How can I discourage some of my extended family members from wanting to join my seder? I know they are not interested, nor will they be engaged in the complete seder that we are planning.
Say No to the Seder
After the past two years of Passover celebrations that, for many of us, deviated from the norm of opening our homes to guests, this year is a real inflection point. Some will respond, I’m guessing, with the desire to have a full table, a “normal” holiday, an end to (or at least a break from) social distancing.
Others may take this moment to reassess what they’ve enjoyed about quieter seders these past two years and what they want to prioritize and hold onto from celebrations that have been intensely inwardly focused on the members of their own households.
You seem to be caught between these two opposing views, having family members that crave togetherness, while you value the smaller, more traditional seder you know and love. I don’t think you need to have an all-or-nothing approach, though, and you can find some balance without compromising on the Passover celebration you’re hoping to have.
For starters, it’s a pretty big assumption on your part that your extended family isn’t interested. Now, it may be an assumption based on years of seder experiences where they drift away or talk about non-seder topics behind their Haggadahs (seder booklets).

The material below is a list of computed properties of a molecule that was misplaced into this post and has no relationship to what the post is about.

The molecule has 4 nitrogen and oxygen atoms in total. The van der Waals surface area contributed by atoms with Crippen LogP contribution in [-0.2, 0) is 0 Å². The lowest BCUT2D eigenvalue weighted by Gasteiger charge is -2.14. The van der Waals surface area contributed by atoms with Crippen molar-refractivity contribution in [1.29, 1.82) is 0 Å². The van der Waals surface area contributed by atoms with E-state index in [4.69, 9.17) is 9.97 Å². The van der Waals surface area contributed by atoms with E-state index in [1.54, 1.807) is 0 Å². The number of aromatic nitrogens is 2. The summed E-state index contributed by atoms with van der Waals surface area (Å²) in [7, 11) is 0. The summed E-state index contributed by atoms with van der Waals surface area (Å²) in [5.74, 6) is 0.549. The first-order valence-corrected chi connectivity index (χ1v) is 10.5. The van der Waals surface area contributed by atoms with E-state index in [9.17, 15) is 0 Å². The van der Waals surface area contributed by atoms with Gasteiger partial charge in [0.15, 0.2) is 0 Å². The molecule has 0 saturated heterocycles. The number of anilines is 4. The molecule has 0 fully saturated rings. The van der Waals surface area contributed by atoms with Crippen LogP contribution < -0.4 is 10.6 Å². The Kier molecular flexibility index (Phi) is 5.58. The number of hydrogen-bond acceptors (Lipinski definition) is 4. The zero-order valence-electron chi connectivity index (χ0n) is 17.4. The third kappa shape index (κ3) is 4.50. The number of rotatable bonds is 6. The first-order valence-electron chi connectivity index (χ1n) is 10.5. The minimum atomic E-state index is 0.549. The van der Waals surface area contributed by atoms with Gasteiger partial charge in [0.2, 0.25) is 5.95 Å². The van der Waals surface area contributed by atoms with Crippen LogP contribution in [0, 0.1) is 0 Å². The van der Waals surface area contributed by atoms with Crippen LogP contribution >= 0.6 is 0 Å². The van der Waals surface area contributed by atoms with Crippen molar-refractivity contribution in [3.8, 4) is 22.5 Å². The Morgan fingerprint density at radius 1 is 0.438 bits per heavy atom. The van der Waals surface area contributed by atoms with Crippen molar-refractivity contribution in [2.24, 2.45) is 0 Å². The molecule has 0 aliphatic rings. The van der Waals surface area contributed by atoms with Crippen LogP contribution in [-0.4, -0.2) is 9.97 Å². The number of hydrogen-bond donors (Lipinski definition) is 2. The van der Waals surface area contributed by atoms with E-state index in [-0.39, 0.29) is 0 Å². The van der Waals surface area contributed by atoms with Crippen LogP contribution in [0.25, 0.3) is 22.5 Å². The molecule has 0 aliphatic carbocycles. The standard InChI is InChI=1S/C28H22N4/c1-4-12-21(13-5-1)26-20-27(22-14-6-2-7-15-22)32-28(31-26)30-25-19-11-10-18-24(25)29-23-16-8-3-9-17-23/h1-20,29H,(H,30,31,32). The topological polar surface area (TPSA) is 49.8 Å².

Even so, without an explicit conversation that says, “This is what our seder will look like. This is how long it will last. This is how late we’ll be eating dinner, and this is how late we’ll finish,” you don’t know for sure that they wouldn’t be eager, or at least willing, participants. It’s absolutely fair to tell them, “We’d be happy to have you, but your attendance would be a commitment to participate in the way I’ve described.”
You are also entitled, for any reason or no reason, to say, “I’m sorry but we don’t have room at our seder this year,” or, “We’re keeping things small,” or “We’ve really gotten accustomed to just being the five of us for seder,” or whatever it is that feels comfortable to express that they’re simply not invited. Though we say at the seder, “All who are hungry, let them come and eat,” you are not actually required to have people in your home who you don’t want to have there.
You can also try for complete and total honesty: “I love you and I love spending time with you, but I think our goals and expectations for seder are not compatible. Let’s get together another time.” If what your family members really want is to see you, invite them for lunch during Passover, or Shabbat dinner. That way, you can still eat the holiday favorites and share stories of memories of seders past, but you’re not obligated in the rituals that may be a dividing line for your seder nights.